Stumpf's departure is a clear sign that the bank wishes to put its scandal, in which employees laboring under relentless production quotas opened millions of bogus accounts in the names of customers and others, to rest. It's also a sign that its management and directors still aren't owning up to their responsibility for the debacle. What's needed is a clean break with the past. That won't be happening.
How do we know? Consider, to start, the changes on the Wells Fargo board, such as they are. The posts of chairman and chief executive, both of which Stumpf held, will be bifurcated, as many corporate good-governance activists recommend.
But the new chairman is former General Mills Chairman Stephen W. Sanger, who has been a Wells Fargo director since 2003. That means he's been cemented in place through the entirety of the scandal, which began no later than 2011 and possibly years earlier. Since 2011, he's received $1.7 million in pay from Wells, close to the highest average of any director. He's a member of the board's human resources and risk committees, both of which could have exercised oversight over the activities at the heart of the scandal. Plainly, neither did.
To the extent the somnolent Wells Fargo board bears responsibility for a corporate culture that implicitly, or explicitly, appeared to condone wholesale identity theft and fraud by bank employees and their supervisors — and it is responsible — Sanger would seem to exemplify the board's dereliction. Why does he deserve to be elevated to chairman? How will that improve Wells Fargo's governance?
Stumpf's successor as chief executive is Timothy J. Sloan, 56, who has been at Wells Fargo for 29 years. That suggests that he may well have become imbued with the same culture that Stumpf chose to accommodate. Sloan has been Stumpf's designated heir apparent since last year. That suggests he's been groomed for the succession for at least a couple of years. That's a circumstance that wouldn't have encouraged his rocking the boat by taking a strong line against what seemed to be a lucrative system of saddling retail customers with numerous accounts they didn't need, or even know about.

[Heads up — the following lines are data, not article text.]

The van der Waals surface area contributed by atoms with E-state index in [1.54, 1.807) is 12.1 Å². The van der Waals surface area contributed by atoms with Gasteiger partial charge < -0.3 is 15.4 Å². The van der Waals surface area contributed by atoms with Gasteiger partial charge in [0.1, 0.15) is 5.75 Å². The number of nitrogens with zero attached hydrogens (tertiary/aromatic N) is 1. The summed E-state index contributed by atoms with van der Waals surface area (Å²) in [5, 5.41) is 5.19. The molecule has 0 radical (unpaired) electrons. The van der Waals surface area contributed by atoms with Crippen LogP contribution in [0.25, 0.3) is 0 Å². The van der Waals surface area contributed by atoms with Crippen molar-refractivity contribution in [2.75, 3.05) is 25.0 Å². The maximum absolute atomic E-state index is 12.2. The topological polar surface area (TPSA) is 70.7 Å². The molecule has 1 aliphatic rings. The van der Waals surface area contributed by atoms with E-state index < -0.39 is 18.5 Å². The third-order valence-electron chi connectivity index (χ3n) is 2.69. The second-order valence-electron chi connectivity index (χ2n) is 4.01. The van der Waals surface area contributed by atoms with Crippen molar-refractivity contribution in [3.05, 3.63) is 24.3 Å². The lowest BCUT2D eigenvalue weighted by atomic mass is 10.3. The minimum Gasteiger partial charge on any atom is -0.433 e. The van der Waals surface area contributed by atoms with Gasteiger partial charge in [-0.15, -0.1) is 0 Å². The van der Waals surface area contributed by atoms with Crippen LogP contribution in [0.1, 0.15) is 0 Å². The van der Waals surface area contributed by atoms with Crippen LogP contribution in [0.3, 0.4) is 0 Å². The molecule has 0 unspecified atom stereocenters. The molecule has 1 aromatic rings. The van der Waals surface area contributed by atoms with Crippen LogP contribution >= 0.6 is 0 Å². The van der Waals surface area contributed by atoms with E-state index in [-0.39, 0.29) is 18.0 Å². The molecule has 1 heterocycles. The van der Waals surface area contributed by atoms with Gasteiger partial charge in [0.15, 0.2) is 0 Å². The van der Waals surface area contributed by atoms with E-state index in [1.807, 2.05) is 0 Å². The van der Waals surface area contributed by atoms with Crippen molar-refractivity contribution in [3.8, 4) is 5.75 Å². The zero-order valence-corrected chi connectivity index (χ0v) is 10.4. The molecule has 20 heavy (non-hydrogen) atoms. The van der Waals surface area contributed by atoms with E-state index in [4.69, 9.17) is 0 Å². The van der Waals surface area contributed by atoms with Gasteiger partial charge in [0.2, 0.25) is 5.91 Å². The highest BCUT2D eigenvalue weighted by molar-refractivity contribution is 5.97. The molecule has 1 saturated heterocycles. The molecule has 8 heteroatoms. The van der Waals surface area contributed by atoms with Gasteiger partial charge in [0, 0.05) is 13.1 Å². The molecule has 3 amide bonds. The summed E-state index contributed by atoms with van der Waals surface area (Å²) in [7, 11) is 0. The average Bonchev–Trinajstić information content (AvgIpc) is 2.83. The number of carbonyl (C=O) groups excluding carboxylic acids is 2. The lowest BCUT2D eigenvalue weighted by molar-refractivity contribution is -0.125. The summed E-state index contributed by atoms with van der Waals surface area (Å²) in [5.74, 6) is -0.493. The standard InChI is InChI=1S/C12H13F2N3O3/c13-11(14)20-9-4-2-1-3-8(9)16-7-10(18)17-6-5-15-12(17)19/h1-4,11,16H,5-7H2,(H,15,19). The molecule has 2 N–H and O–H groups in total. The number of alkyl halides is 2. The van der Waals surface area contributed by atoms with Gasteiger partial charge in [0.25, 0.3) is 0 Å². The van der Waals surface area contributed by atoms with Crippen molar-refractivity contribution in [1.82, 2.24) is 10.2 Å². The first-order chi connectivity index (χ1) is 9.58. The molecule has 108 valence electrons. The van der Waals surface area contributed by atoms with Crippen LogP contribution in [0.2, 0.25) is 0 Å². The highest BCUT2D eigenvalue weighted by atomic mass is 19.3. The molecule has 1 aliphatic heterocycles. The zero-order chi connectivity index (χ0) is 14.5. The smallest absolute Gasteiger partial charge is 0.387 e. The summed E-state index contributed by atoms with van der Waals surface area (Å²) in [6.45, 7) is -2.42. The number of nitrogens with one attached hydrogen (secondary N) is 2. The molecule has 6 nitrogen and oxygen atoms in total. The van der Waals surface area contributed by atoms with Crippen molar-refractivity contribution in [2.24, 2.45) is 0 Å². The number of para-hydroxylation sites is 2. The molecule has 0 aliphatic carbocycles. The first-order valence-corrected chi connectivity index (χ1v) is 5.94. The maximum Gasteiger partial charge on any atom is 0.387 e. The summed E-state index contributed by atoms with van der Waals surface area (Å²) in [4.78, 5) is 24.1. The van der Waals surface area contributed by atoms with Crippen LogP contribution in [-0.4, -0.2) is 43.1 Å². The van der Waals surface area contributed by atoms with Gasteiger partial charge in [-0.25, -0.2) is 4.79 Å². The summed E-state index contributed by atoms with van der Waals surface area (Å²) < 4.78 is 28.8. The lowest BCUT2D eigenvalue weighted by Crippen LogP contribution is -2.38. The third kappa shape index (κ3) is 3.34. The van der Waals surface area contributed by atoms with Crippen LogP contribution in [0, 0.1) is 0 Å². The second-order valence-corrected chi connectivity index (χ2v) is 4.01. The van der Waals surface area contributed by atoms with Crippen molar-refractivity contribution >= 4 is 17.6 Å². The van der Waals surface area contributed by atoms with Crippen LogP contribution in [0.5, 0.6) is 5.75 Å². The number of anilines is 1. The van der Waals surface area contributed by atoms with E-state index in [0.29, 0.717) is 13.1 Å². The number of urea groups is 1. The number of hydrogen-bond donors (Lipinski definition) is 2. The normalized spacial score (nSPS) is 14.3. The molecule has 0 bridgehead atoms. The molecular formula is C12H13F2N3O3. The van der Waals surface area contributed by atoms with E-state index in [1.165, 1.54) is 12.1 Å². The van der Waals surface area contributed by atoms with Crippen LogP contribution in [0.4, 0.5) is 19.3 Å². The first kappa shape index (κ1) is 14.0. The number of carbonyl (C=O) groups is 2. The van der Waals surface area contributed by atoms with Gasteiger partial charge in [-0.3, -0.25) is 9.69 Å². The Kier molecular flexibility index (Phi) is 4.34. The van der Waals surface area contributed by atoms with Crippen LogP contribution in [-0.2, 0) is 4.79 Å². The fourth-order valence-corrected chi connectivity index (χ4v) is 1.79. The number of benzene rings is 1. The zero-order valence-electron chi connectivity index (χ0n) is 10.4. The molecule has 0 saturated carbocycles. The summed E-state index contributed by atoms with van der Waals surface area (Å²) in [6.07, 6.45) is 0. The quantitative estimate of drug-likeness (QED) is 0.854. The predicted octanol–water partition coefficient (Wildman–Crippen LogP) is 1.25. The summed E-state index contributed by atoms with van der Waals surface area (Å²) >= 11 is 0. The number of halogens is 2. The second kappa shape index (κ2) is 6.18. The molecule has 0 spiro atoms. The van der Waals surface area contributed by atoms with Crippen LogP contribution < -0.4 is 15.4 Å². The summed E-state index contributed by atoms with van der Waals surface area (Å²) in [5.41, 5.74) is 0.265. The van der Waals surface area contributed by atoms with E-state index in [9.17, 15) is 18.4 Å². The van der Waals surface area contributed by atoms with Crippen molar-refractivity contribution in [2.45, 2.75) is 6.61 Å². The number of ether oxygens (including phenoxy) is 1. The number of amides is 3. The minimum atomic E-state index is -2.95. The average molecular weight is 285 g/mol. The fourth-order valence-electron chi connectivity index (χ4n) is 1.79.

There are hints, indeed, that Sloan was less than forthcoming in meetings with investigators before the scandal broke into the open. There are also hints that once he became Wells Fargo's chief operating officer last November, he was instrumental in quietly ushering Carrie Tolstedt out the door. She was the executive in charge of the retail division where the abuses occurred. Wells Fargo's machinations to get Tolstedt to retire, however, smack more of trying to make a problem go away quietly than to solve it and come clean.
One way or another, replacing Stumpf with Sloan seems premature at best, since the latter's role in managing the bank through the scandal isn't yet at all clear. And for a company that needs to demonstrate a commitment to cultural change by bringing in an outsider, it sends the wrong signal. Sloan is "not someone you would consider a transformational CEO if this company needs to go in a new direction," Brian Kleinhanzl, an analyst at Keefe, Bruyette & Woods, told Bloomberg.
This is the conventional version of a new broom wielded by any scandal-wracked U.S. corporation: Move one or two scapegoats out, and let everyone below them take one step higher.
Wells bid Stumpf adieu Wednesday with an unintentionally ironic valediction. "John Stumpf has dedicated his professional life to banking," it read, "successfully leading Wells Fargo through the financial crisis and the largest merger in banking history, and helping to create one of the strongest and most well-known financial services companies in the world." What it didn't say was that his management had left it saddled with perhaps the most sullied reputation of any big American bank.
Certainly the shuffle in the corporate suite won’t end the questions about Wells Fargo’s treatment of its customers. Sen.
"We are still waiting for answers," he said, "as to how Wells Fargo plans to right its wrongs against customers and the low-paid employees who weren't given the benefit of a retirement package when they were fired for refusing to cheat."